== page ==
Recently I read a post by @nikitonsky about writing a custom REPL for Clojure and Sublime Text. What got my attention was a way of implementing a protocol over a plain Clojure REPL. In the post, Nikita describes a way to “upgrade” the connection by sending code that basically implements a new REPL to the main REPL process.
Categories / programming
TIL that Emacs Lisp has had generators since 2016, and generators are a cool feature in any language in my opinion! In short, Emacs has the generator.el package as it’s part since version 25.1. The generators are implemented via transforming code and act like iterators, even most of the functions are called iter-something.
Another post in the not-so-series about Emacs configuration. Today I will describe my configuration for managing the compilation-error-regexp-alist variable in a way that is meaningful for the current project I’m working on. Some time ago I faced a problem that the compilation-error-regexp-alist variable contains far too many entries for different languages by default.
I’ve been into clojure.core.async lately, and I like the overall design of this library - it’s simple and easy to understand. However, at work, we use manifold in our projects, mainly because it is supported by the aleph server, which was chosen because it can asynchronously read data coming from the client.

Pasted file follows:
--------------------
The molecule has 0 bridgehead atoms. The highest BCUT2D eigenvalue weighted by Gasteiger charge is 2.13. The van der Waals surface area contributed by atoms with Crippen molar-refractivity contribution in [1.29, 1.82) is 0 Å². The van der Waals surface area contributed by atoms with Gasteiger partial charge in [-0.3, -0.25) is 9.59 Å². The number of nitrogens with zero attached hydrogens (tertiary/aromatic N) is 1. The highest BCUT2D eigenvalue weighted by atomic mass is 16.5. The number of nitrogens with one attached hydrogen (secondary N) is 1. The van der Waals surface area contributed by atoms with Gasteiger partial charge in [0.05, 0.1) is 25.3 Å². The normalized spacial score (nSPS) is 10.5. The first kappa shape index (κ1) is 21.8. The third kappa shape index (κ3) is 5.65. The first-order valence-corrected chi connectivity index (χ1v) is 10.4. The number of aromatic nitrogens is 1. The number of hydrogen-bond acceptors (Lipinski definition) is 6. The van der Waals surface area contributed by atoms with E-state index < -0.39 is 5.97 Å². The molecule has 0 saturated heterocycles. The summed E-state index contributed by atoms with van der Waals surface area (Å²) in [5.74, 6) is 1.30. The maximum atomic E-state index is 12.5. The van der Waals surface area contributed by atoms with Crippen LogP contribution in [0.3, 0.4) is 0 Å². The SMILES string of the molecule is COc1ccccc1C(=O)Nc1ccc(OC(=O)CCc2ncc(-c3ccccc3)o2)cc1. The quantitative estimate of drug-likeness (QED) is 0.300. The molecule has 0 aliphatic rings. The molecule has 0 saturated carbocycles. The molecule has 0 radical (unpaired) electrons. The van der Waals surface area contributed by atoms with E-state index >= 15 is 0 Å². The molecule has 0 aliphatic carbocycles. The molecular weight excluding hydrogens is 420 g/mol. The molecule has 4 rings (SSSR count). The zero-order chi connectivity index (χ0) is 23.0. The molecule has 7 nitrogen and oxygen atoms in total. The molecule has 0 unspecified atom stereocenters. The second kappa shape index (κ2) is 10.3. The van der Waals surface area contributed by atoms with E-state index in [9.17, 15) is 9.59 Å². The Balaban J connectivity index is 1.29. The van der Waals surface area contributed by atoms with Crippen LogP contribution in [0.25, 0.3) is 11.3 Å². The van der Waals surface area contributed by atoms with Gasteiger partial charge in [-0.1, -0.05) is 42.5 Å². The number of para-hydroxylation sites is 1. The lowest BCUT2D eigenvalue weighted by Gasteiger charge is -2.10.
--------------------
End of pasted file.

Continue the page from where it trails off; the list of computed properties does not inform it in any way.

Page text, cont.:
This is a follow-up to my previous post regarding the bug in the clojure.core.async/pipeline-async function. As I’ve mentioned at the end of that post, I’ve submitted a patch to Ask Clojure that should fix the off by two error for the asynchronous pipeline.
Quite recently I’ve been working on my asynchronous programming library for Fennel, and fiddling with clojure.core.async at the same time for my other project. I’ve found an interesting function, called pipeline-async, which seemed to be a good fit for my task. Here’s the documentation for this function:
When it comes to software I prefer things that are simple and small, even though I’m using Emacs. This is mainly the reason why my favorite languages are Clojure and Fennel. However, it doesn’t end on programming languages themselves, I like small tools in general.
Today I would like to talk about three separate tools, and how we can combine them with the power of Emacs.
Recently I’ve stumped upon a Reddit thread about defining a function that you can call a limited amount of times in Rust, with compile-time check, and I wondered if I can make the same thing in Clojure.
Some time ago I ported most of Clojure’s core namespace to Fennel and made it into a library called fennel-cljlib. This was my first library for Fennel, so it wasn’t really great in terms of how it was implemented. While it was making Fennel more like Clojure syntax-wise, which I like, it wasn’t following Clojure’s semantics that well.
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